Market forces determine what something’s worth, but an outside influence like the Saudi Public Investment Fund seems to have artificially inflated tour pros’ value, and they now think they’re worth that much. Maybe they are and maybe they aren’t, but we’ll see a reckoning in a couple of years.

There are two schools of thought: some pros think they’re being exploited by the major championships, which return only 10 to 20 percent of revenue to the pros. The reality is that the majors probably could afford to pay back $US30 million in purses (rather than the current $20 million) but nowhere near the 50-percent return the pros or new investors think they deserve. The other school of thought was expressed by a young major champion who said privately: “You gotta be kidding! I’d pay to play in a major; they don’t have to pay me. Win one and it’s life changing – you’ve made your career.” 

I’d hate to see the US Open or Open Championship go the way of the AIG Women’s Open with title sponsors, but it may be necessary for the governing bodies to continue to service the world game with handicapping, agronomy and amateur competition.

The PGA of America faces a different challenge. With the DP World (European) Tour and the PGA Tour under one roof, the players might implicitly boycott the Ryder Cup unless the PGA of America turns over control. Commissioner Jay Monahan’s a nice guy, but he has a fiduciary responsibility to call PGA of America chief executive Seth Waugh and say, “Sorry, pal, but you’re going to sell us the Ryder Cup, and here’s what we’re going to pay.” 

Flush with private-equity cash, would it be a surprise if the PGA Tour also bought the PGA Championship? Maybe the club pros still get to wear their red plaid jackets and march in the TV parade, but have we seen the last of these majors played under PGA of America ownership?

What else will the PGA Tour buy? Besides giving $1 billion in equity to the players who remained loyal to the tour, they’ll probably start buying up the rights to tournaments. Only a handful of the current 40-plus PGA Tour events are owned by the PGA Tour, and none of the majors. If the tour owns the event and the arenas, there may be more profit. Gambling is uncharted territory, but investors believe owning golf betting will pay off. Media rights fees are another matter. The TV business is under stress as revenue has declined with the shift from network to cable to streaming. Live sports may be the lifeblood of media, but the deep dark secret is: pro golf’s a minor sport that doesn’t draw the audiences or drive the subscriptions of the NRL, AFL, NFL, NBA, college football, the Olympics or Premier League. Will big new media still value little old golf? (Full disclosure: US Golf Digest’s owner, Warner Bros. Discovery, might be one of those bidders.)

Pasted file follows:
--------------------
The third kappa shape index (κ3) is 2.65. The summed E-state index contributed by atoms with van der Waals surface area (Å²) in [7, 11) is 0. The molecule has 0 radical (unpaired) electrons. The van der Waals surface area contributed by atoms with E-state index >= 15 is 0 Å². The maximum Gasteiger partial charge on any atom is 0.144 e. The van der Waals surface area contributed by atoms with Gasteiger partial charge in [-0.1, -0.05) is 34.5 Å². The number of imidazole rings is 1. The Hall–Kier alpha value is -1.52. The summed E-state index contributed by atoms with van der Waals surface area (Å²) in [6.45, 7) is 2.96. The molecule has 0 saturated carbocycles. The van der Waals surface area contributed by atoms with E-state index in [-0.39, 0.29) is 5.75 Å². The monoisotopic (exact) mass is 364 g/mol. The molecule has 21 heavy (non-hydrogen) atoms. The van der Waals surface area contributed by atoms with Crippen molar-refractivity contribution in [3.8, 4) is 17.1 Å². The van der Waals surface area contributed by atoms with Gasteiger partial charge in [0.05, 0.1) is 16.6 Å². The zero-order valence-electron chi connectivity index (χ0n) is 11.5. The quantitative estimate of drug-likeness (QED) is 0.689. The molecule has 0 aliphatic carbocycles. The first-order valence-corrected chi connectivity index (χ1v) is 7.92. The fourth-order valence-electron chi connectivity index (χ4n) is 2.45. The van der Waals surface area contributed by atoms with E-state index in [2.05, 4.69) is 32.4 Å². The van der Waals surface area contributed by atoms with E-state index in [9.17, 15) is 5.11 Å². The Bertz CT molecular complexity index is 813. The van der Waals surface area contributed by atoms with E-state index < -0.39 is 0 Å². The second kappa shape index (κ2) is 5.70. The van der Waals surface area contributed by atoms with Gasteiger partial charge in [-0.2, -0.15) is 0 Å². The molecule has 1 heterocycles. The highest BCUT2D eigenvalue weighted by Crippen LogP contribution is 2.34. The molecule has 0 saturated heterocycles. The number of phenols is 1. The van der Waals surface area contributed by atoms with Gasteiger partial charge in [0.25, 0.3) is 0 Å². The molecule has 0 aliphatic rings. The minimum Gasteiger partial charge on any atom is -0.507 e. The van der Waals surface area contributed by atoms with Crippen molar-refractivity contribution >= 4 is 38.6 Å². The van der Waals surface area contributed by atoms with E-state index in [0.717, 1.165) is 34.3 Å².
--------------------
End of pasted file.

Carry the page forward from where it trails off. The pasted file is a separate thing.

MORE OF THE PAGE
All the question marks are about pro golf, not the game we play. If the brokenness gets fixed, it’ll be because recreational golf is booming. 

But all the question marks are about pro golf, not the game we play. If the brokenness gets fixed, it’ll be because the PGA Tour is only the tip of the iceberg. Recreational golf is the 99 percent below the surface, and it’s incredibly healthy. All the leading indicators of participation are showing sustainable growth. It’s more diverse; the business is stronger; golf-course construction has started to reverse its decades of decline, and new variations on the old game are attracting kids and women at record levels. 

The view here then is that the amateurs will help bail out the pros. The new tour can expect years of disruption, but the five original principles that guided the professional game since WWII will prevail. I think it was Churchill who said, “You can always count on golfers to do the right thing, after they’ve tried everything else.”